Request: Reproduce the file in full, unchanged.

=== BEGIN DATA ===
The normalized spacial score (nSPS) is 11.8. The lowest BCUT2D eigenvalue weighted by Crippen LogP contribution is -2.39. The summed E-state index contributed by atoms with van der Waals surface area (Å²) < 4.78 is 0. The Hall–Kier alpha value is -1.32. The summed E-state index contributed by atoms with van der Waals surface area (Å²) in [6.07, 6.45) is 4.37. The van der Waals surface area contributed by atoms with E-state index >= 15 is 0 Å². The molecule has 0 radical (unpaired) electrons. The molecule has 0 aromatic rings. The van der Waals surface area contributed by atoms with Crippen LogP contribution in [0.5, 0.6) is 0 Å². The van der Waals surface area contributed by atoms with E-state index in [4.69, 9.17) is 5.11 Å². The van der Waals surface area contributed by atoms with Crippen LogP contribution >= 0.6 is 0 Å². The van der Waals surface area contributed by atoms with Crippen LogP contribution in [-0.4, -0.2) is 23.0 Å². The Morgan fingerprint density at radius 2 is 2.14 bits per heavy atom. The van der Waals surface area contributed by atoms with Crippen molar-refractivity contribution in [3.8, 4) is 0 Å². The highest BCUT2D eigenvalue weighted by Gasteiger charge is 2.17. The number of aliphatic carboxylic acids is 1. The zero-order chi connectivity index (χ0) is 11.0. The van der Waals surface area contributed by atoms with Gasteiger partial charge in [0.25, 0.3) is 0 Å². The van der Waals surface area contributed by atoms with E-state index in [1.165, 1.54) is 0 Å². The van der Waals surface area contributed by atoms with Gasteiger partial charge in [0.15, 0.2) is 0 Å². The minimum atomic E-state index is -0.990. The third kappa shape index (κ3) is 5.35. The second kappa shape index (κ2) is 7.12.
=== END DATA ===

The normalized spacial score (nSPS) is 11.8. The lowest BCUT2D eigenvalue weighted by Crippen LogP contribution is -2.39. The summed E-state index contributed by atoms with van der Waals surface area (Å²) < 4.78 is 0. The Hall–Kier alpha value is -1.32. The summed E-state index contributed by atoms with van der Waals surface area (Å²) in [6.07, 6.45) is 4.37. The van der Waals surface area contributed by atoms with E-state index >= 15 is 0 Å². The molecule has 0 radical (unpaired) electrons. The molecule has 0 aromatic rings. The van der Waals surface area contributed by atoms with Crippen LogP contribution in [0.5, 0.6) is 0 Å². The van der Waals surface area contributed by atoms with E-state index in [4.69, 9.17) is 5.11 Å². The van der Waals surface area contributed by atoms with Crippen LogP contribution >= 0.6 is 0 Å². The van der Waals surface area contributed by atoms with Crippen LogP contribution in [-0.4, -0.2) is 23.0 Å². The Morgan fingerprint density at radius 2 is 2.14 bits per heavy atom. The van der Waals surface area contributed by atoms with Crippen molar-refractivity contribution in [3.8, 4) is 0 Å². The highest BCUT2D eigenvalue weighted by Gasteiger charge is 2.17. The number of aliphatic carboxylic acids is 1. The zero-order chi connectivity index (χ0) is 11.0. The van der Waals surface area contributed by atoms with Gasteiger partial charge in [0.25, 0.3) is 0 Å². The van der Waals surface area contributed by atoms with E-state index in [1.165, 1.54) is 0 Å². The van der Waals surface area contributed by atoms with Gasteiger partial charge in [0.15, 0.2) is 0 Å². The minimum atomic E-state index is -0.990. The third kappa shape index (κ3) is 5.35. The second kappa shape index (κ2) is 7.12.